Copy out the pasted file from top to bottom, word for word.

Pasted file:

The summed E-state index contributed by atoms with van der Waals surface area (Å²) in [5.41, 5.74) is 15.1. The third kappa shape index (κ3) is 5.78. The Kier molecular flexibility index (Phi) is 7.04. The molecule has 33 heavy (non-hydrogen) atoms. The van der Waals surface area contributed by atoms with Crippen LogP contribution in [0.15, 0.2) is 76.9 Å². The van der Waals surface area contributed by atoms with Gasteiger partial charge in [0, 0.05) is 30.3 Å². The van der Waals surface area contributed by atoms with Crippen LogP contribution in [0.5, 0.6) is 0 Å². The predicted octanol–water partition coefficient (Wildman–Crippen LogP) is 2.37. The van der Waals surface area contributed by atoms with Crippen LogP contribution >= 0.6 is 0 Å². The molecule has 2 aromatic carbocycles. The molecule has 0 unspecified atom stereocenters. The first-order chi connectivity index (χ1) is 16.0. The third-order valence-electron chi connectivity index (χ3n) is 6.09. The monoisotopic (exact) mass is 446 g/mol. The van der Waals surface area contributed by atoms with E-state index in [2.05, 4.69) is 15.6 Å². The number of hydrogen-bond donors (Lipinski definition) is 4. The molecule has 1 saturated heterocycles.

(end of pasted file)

The summed E-state index contributed by atoms with van der Waals surface area (Å²) in [5.41, 5.74) is 15.1. The third kappa shape index (κ3) is 5.78. The Kier molecular flexibility index (Phi) is 7.04. The molecule has 33 heavy (non-hydrogen) atoms. The van der Waals surface area contributed by atoms with Crippen LogP contribution in [0.15, 0.2) is 76.9 Å². The van der Waals surface area contributed by atoms with Gasteiger partial charge in [0, 0.05) is 30.3 Å². The van der Waals surface area contributed by atoms with Crippen LogP contribution in [0.5, 0.6) is 0 Å². The predicted octanol–water partition coefficient (Wildman–Crippen LogP) is 2.37. The van der Waals surface area contributed by atoms with Crippen LogP contribution >= 0.6 is 0 Å². The molecule has 2 aromatic carbocycles. The molecule has 0 unspecified atom stereocenters. The first-order chi connectivity index (χ1) is 16.0. The third-order valence-electron chi connectivity index (χ3n) is 6.09. The monoisotopic (exact) mass is 446 g/mol. The van der Waals surface area contributed by atoms with E-state index in [2.05, 4.69) is 15.6 Å². The number of hydrogen-bond donors (Lipinski definition) is 4. The molecule has 1 saturated heterocycles.